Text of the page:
12. A rotary fluid machine according to claim 1 wherein a plurality of piston and cylinders are formed at spaced locations on said rotor assembly, said control means including means to vary the control pressure in each of said cylinders.
13. A rotary fluid machine according to claim 12 wherein said control pressure may be varied in one of said cylinders independently of the other.
14. A rotary fluid machine according to claim 13 wherein said control means includes pressure regulating means and selection means to render said pressure regulating means operable upon one of said cylinders.
Description

The present invention relates to rotating fluid machines and in particular to control systems for controlling the axial loads imposed on the rotor of the machine during operation.

Rotating fluid machines are used in a variety of applications to transfer energy between a fluid and a rotating mechanical system. Such machines include compressors which compress a gas in a continuous manner, pumps for pumping liquids and turbines for deriving useful work from a fluid flow. The machines usually have a housing with a fluid duct extending through the housing and one or more rotors rotating within the duct. The rotors rotate at a speed sufficient to cause a pressure differential between the inlet and outlet of the duct.

The rotors include an impeller mounted on a shaft which is, in turn, supported in the housing on bearing assemblies. Because of the high rotational speeds and close tolerances encountered within certain classes of machines, typically compressors, high demands are placed upon the bearing assemblies. Such assemblies tend to be expensive and of course must be designed to withstand the maximum load that may be applied for extended periods. This in turn increases the cost of the bearings.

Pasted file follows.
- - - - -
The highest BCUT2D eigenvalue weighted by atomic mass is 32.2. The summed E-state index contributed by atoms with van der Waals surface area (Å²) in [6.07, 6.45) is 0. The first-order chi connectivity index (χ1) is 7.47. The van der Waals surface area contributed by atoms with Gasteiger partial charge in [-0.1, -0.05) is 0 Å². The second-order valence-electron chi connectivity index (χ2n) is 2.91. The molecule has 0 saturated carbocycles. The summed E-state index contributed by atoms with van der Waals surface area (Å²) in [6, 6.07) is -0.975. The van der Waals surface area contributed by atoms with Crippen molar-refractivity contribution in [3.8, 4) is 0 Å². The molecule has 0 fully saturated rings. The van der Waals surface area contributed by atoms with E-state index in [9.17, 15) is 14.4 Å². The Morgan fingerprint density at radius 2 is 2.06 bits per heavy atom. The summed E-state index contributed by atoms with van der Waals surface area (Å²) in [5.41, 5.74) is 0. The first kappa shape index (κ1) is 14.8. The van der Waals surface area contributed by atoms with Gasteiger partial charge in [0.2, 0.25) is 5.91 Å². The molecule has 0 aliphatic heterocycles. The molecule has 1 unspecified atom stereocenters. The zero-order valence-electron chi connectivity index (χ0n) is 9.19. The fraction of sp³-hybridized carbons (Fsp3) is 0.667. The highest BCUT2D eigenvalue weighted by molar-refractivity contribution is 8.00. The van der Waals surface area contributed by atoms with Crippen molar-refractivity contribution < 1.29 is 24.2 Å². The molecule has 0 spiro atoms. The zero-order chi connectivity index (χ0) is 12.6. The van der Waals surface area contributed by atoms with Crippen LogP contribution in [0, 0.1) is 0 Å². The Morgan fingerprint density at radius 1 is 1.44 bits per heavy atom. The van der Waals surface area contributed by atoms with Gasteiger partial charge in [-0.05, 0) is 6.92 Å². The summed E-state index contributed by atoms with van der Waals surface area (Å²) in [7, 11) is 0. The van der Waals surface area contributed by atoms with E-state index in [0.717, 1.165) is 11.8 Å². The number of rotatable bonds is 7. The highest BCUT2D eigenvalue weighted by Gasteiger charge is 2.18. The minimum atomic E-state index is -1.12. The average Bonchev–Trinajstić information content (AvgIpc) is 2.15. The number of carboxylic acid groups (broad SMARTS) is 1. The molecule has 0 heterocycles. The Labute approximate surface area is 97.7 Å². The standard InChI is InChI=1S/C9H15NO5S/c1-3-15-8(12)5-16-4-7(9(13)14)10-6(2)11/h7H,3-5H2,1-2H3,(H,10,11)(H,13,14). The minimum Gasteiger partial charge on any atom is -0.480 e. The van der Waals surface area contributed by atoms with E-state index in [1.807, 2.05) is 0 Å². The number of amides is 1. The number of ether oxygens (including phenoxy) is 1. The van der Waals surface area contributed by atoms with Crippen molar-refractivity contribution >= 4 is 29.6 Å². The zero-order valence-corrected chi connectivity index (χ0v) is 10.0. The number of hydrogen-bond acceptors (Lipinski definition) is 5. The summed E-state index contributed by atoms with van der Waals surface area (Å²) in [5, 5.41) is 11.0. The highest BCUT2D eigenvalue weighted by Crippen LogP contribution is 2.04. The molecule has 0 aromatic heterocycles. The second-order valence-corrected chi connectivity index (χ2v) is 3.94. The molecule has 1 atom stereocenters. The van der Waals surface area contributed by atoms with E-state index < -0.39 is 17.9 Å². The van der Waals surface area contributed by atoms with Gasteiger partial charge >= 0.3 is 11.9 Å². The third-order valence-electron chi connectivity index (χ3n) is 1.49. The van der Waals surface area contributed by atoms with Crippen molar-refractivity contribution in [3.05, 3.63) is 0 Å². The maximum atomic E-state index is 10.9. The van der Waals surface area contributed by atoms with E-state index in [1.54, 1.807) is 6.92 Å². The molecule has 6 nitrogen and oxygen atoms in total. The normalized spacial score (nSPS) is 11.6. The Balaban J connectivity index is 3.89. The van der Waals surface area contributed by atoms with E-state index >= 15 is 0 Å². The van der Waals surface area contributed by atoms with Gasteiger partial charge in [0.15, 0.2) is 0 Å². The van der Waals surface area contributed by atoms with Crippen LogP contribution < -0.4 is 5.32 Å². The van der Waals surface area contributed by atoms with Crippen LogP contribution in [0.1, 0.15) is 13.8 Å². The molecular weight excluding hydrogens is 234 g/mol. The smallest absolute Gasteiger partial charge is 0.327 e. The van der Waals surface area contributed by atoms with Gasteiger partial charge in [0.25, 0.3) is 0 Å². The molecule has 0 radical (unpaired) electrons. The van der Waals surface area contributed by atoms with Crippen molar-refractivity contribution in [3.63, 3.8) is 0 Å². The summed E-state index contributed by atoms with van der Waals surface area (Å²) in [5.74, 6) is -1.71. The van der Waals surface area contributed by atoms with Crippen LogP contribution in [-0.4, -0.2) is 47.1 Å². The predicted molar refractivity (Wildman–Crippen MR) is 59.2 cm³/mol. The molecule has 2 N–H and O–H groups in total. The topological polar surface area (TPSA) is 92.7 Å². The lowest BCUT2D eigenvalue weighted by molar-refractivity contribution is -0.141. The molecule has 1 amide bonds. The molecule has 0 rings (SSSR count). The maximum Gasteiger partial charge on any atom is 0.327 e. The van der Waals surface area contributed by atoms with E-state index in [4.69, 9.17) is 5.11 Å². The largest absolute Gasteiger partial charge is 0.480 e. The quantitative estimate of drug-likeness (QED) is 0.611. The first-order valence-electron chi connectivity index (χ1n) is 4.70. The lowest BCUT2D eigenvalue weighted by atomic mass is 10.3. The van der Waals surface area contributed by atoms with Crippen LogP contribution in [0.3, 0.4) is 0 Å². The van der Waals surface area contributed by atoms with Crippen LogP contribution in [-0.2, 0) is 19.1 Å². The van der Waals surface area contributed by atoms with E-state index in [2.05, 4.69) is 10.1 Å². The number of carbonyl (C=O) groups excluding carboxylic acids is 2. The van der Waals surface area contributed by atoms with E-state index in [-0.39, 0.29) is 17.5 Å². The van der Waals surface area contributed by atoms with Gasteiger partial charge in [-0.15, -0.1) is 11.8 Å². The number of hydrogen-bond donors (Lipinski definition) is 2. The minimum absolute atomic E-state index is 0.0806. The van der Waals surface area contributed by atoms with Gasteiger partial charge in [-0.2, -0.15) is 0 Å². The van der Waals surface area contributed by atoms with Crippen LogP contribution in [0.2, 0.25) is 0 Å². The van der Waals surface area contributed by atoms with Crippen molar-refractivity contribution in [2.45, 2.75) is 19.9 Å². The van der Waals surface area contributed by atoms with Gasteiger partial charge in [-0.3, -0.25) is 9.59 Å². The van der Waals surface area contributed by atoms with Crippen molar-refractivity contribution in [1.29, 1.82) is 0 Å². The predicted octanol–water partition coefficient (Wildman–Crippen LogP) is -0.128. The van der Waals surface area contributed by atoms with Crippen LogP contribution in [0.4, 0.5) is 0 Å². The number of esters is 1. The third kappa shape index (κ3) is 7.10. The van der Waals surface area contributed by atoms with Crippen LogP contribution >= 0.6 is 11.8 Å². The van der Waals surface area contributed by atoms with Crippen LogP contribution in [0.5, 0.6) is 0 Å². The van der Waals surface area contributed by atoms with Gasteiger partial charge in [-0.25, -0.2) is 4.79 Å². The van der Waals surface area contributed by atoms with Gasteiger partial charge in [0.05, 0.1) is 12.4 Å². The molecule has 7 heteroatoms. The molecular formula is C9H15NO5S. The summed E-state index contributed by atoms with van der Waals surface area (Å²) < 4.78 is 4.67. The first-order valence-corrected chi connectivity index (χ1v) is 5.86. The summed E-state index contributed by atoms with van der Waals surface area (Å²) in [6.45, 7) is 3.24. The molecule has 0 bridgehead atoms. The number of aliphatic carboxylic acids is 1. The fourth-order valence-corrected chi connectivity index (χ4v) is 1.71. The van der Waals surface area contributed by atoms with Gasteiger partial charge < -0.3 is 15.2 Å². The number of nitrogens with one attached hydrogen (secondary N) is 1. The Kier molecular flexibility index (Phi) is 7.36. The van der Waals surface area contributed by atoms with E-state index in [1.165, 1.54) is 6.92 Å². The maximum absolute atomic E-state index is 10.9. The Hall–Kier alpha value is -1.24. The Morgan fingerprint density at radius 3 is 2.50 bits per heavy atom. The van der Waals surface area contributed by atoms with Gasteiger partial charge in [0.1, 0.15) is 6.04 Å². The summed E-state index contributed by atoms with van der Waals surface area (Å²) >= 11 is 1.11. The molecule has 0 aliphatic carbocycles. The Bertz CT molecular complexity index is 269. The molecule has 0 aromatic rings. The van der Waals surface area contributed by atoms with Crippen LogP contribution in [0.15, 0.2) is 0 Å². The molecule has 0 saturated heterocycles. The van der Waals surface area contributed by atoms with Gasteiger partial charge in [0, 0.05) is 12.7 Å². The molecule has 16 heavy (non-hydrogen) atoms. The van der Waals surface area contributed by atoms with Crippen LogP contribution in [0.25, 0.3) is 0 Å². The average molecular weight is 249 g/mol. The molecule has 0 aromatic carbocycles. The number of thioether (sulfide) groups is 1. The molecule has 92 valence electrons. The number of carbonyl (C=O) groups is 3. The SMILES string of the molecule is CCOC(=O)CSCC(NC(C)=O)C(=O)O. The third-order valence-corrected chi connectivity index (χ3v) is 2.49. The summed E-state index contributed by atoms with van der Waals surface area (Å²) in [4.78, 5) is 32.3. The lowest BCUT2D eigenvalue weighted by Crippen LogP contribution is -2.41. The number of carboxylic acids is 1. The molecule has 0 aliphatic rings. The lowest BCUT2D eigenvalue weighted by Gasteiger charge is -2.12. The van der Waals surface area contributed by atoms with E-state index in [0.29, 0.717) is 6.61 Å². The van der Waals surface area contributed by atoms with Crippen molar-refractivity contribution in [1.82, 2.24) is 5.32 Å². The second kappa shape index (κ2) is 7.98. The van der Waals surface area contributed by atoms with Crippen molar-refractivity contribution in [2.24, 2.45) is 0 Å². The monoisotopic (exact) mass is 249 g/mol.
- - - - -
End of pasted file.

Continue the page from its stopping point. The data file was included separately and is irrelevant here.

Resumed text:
Conventional hydrodynamic and antifriction bearings incur significant parasitic losses and during start-up the static friction in the bearings may be sufficient to prevent rotation of the rotor assembly subjecting it to adverse conditions.

Magnetic bearings are utilized in some applications to support the shaft for rotation and also to oppose axial loads on the shaft. Magnetic bearings avoid the limitations encountered in hydrodynamic and antifriction bearings, particularly at high speed, and, through control systems, permit dynamic adjustment of the bearings to maintain the shaft centred. However, the specific load capacity of a magnetic bearing is less than that of a mechanical bearing and so a physically larger bearing is required to withstand the loads typically encountered in a gas compressor. Moreover, where magnetic bearings are used, the typical loads imposed on the bearings result in a relatively large bearing assembly.

The loads imposed on the rotor of the compressor are caused in part by the pressure differential across the machine and also by the mass flow through the machine. Attempts have been made to reduce the axial loads caused by the pressure differential by utilizing a balance piston having one surface exposed to the high discharge pressure and the other surface exposed to the inlet or suction pressure. However, leakage occurs across the balance piston which may represent a substantial loss in machine efficiency. Moreover, the pressure differential and the momentum forces vary with different operating conditions of the machine so that a considerable axial force can still be generated during operation of the machine which must be accomodated by the bearings.